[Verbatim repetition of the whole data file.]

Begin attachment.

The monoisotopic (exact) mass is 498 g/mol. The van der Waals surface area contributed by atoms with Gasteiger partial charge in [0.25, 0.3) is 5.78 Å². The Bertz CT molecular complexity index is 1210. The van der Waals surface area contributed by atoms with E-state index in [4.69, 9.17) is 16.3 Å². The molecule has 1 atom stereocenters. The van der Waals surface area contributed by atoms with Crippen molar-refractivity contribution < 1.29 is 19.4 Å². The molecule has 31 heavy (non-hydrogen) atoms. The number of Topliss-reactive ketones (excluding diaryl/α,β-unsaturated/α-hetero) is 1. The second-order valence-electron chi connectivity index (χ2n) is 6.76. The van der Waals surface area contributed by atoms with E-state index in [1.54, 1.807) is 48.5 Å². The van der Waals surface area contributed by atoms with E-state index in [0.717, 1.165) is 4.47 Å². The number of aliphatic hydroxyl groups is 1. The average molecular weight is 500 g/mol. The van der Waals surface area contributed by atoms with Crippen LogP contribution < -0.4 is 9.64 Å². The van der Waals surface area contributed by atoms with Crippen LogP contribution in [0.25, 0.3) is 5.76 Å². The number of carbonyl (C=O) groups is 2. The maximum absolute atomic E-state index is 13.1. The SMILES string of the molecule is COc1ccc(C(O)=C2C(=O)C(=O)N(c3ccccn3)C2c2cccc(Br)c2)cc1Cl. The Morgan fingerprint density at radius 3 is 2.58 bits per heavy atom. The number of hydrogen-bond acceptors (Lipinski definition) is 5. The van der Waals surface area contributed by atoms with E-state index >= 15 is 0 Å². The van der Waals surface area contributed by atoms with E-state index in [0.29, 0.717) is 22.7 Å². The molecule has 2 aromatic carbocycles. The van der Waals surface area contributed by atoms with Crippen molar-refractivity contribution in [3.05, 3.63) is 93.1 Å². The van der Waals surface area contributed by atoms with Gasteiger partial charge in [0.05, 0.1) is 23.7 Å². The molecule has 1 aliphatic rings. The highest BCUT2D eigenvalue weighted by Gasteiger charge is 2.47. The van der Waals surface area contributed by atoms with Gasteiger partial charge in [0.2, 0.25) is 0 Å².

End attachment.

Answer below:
The monoisotopic (exact) mass is 498 g/mol. The van der Waals surface area contributed by atoms with Gasteiger partial charge in [0.25, 0.3) is 5.78 Å². The Bertz CT molecular complexity index is 1210. The van der Waals surface area contributed by atoms with E-state index in [4.69, 9.17) is 16.3 Å². The molecule has 1 atom stereocenters. The van der Waals surface area contributed by atoms with Crippen molar-refractivity contribution < 1.29 is 19.4 Å². The molecule has 31 heavy (non-hydrogen) atoms. The number of Topliss-reactive ketones (excluding diaryl/α,β-unsaturated/α-hetero) is 1. The second-order valence-electron chi connectivity index (χ2n) is 6.76. The van der Waals surface area contributed by atoms with E-state index in [1.54, 1.807) is 48.5 Å². The van der Waals surface area contributed by atoms with E-state index in [0.717, 1.165) is 4.47 Å². The number of aliphatic hydroxyl groups is 1. The average molecular weight is 500 g/mol. The van der Waals surface area contributed by atoms with Crippen LogP contribution < -0.4 is 9.64 Å². The van der Waals surface area contributed by atoms with Crippen LogP contribution in [0.25, 0.3) is 5.76 Å². The number of carbonyl (C=O) groups is 2. The maximum absolute atomic E-state index is 13.1. The SMILES string of the molecule is COc1ccc(C(O)=C2C(=O)C(=O)N(c3ccccn3)C2c2cccc(Br)c2)cc1Cl. The Morgan fingerprint density at radius 3 is 2.58 bits per heavy atom. The number of hydrogen-bond acceptors (Lipinski definition) is 5. The van der Waals surface area contributed by atoms with E-state index >= 15 is 0 Å². The van der Waals surface area contributed by atoms with E-state index in [0.29, 0.717) is 22.7 Å². The molecule has 2 aromatic carbocycles. The van der Waals surface area contributed by atoms with Crippen molar-refractivity contribution in [3.05, 3.63) is 93.1 Å². The van der Waals surface area contributed by atoms with Gasteiger partial charge in [0.05, 0.1) is 23.7 Å². The molecule has 1 aliphatic rings. The highest BCUT2D eigenvalue weighted by Gasteiger charge is 2.47. The van der Waals surface area contributed by atoms with Gasteiger partial charge in [0.2, 0.25) is 0 Å².